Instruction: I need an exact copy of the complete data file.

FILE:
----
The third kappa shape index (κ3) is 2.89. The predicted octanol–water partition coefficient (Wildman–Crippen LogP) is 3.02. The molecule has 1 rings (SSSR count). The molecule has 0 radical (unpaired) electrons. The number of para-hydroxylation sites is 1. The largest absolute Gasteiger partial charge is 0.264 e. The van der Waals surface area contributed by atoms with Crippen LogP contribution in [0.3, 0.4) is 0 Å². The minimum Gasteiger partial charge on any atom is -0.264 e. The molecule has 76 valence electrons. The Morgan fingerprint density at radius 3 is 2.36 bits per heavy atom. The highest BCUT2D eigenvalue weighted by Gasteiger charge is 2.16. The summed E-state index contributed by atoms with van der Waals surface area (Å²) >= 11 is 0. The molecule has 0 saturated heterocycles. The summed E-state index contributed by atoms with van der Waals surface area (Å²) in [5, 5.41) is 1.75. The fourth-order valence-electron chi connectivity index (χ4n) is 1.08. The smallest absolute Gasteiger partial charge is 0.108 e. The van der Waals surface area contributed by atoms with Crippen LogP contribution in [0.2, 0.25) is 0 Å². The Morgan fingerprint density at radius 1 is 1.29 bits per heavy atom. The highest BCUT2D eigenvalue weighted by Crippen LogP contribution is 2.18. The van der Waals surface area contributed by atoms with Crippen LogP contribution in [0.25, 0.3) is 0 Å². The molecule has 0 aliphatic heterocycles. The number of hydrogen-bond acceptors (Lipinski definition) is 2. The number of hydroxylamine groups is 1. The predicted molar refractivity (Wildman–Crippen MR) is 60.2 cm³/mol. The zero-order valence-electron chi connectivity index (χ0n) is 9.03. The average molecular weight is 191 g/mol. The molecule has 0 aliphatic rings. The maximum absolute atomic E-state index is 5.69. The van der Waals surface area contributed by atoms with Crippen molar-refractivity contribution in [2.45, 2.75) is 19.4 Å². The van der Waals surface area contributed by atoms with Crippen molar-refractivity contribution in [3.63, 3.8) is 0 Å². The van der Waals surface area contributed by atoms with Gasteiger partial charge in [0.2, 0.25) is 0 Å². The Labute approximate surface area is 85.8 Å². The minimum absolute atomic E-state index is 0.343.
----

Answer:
The third kappa shape index (κ3) is 2.89. The predicted octanol–water partition coefficient (Wildman–Crippen LogP) is 3.02. The molecule has 1 rings (SSSR count). The molecule has 0 radical (unpaired) electrons. The number of para-hydroxylation sites is 1. The largest absolute Gasteiger partial charge is 0.264 e. The van der Waals surface area contributed by atoms with Crippen LogP contribution in [0.3, 0.4) is 0 Å². The minimum Gasteiger partial charge on any atom is -0.264 e. The molecule has 76 valence electrons. The Morgan fingerprint density at radius 3 is 2.36 bits per heavy atom. The highest BCUT2D eigenvalue weighted by Gasteiger charge is 2.16. The summed E-state index contributed by atoms with van der Waals surface area (Å²) >= 11 is 0. The molecule has 0 saturated heterocycles. The summed E-state index contributed by atoms with van der Waals surface area (Å²) in [5, 5.41) is 1.75. The fourth-order valence-electron chi connectivity index (χ4n) is 1.08. The smallest absolute Gasteiger partial charge is 0.108 e. The van der Waals surface area contributed by atoms with Crippen LogP contribution in [0.2, 0.25) is 0 Å². The Morgan fingerprint density at radius 1 is 1.29 bits per heavy atom. The highest BCUT2D eigenvalue weighted by Crippen LogP contribution is 2.18. The van der Waals surface area contributed by atoms with Crippen LogP contribution in [0.25, 0.3) is 0 Å². The molecule has 0 aliphatic heterocycles. The number of hydrogen-bond acceptors (Lipinski definition) is 2. The number of hydroxylamine groups is 1. The predicted molar refractivity (Wildman–Crippen MR) is 60.2 cm³/mol. The zero-order valence-electron chi connectivity index (χ0n) is 9.03. The average molecular weight is 191 g/mol. The molecule has 0 aliphatic rings. The maximum absolute atomic E-state index is 5.69. The van der Waals surface area contributed by atoms with Crippen molar-refractivity contribution in [2.45, 2.75) is 19.4 Å². The van der Waals surface area contributed by atoms with Crippen molar-refractivity contribution in [3.63, 3.8) is 0 Å². The van der Waals surface area contributed by atoms with Gasteiger partial charge in [0.2, 0.25) is 0 Å². The Labute approximate surface area is 85.8 Å². The minimum absolute atomic E-state index is 0.343.